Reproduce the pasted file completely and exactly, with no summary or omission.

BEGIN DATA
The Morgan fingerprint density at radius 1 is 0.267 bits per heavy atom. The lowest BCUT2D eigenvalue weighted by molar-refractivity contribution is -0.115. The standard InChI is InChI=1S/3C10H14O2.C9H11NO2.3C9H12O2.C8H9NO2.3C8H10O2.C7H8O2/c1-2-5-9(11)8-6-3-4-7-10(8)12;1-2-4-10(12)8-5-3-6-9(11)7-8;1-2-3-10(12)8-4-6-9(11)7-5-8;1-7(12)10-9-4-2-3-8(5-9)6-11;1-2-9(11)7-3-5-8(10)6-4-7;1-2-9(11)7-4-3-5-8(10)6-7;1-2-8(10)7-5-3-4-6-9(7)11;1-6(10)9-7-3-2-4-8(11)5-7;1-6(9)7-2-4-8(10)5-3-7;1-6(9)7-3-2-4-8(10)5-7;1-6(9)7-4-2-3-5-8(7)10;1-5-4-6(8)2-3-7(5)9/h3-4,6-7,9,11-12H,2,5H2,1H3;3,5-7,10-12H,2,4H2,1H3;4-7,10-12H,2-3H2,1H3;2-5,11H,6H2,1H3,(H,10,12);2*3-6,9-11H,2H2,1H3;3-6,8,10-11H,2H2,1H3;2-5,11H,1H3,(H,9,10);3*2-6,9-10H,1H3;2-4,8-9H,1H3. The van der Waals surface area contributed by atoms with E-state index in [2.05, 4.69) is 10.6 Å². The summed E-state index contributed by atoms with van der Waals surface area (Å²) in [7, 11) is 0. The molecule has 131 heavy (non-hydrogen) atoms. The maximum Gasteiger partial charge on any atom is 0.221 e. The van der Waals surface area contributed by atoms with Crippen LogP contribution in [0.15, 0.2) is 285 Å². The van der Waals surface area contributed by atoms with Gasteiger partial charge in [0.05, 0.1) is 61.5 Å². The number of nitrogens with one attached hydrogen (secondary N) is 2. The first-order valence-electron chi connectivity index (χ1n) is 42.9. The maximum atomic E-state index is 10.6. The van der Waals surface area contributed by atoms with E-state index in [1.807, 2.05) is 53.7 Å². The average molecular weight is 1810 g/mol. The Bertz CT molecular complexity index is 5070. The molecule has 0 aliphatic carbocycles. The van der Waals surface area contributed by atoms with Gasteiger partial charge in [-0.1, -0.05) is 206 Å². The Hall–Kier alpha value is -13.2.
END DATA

The Morgan fingerprint density at radius 1 is 0.267 bits per heavy atom. The lowest BCUT2D eigenvalue weighted by molar-refractivity contribution is -0.115. The standard InChI is InChI=1S/3C10H14O2.C9H11NO2.3C9H12O2.C8H9NO2.3C8H10O2.C7H8O2/c1-2-5-9(11)8-6-3-4-7-10(8)12;1-2-4-10(12)8-5-3-6-9(11)7-8;1-2-3-10(12)8-4-6-9(11)7-5-8;1-7(12)10-9-4-2-3-8(5-9)6-11;1-2-9(11)7-3-5-8(10)6-4-7;1-2-9(11)7-4-3-5-8(10)6-7;1-2-8(10)7-5-3-4-6-9(7)11;1-6(10)9-7-3-2-4-8(11)5-7;1-6(9)7-2-4-8(10)5-3-7;1-6(9)7-3-2-4-8(10)5-7;1-6(9)7-4-2-3-5-8(7)10;1-5-4-6(8)2-3-7(5)9/h3-4,6-7,9,11-12H,2,5H2,1H3;3,5-7,10-12H,2,4H2,1H3;4-7,10-12H,2-3H2,1H3;2-5,11H,6H2,1H3,(H,10,12);2*3-6,9-11H,2H2,1H3;3-6,8,10-11H,2H2,1H3;2-5,11H,1H3,(H,9,10);3*2-6,9-10H,1H3;2-4,8-9H,1H3. The van der Waals surface area contributed by atoms with E-state index in [2.05, 4.69) is 10.6 Å². The summed E-state index contributed by atoms with van der Waals surface area (Å²) in [7, 11) is 0. The molecule has 131 heavy (non-hydrogen) atoms. The maximum Gasteiger partial charge on any atom is 0.221 e. The van der Waals surface area contributed by atoms with Crippen LogP contribution in [0.15, 0.2) is 285 Å². The van der Waals surface area contributed by atoms with Gasteiger partial charge in [0.05, 0.1) is 61.5 Å². The number of nitrogens with one attached hydrogen (secondary N) is 2. The first-order valence-electron chi connectivity index (χ1n) is 42.9. The maximum atomic E-state index is 10.6. The van der Waals surface area contributed by atoms with E-state index in [1.807, 2.05) is 53.7 Å². The average molecular weight is 1810 g/mol. The Bertz CT molecular complexity index is 5070. The molecule has 0 aliphatic carbocycles. The van der Waals surface area contributed by atoms with Gasteiger partial charge in [-0.1, -0.05) is 206 Å². The Hall–Kier alpha value is -13.2.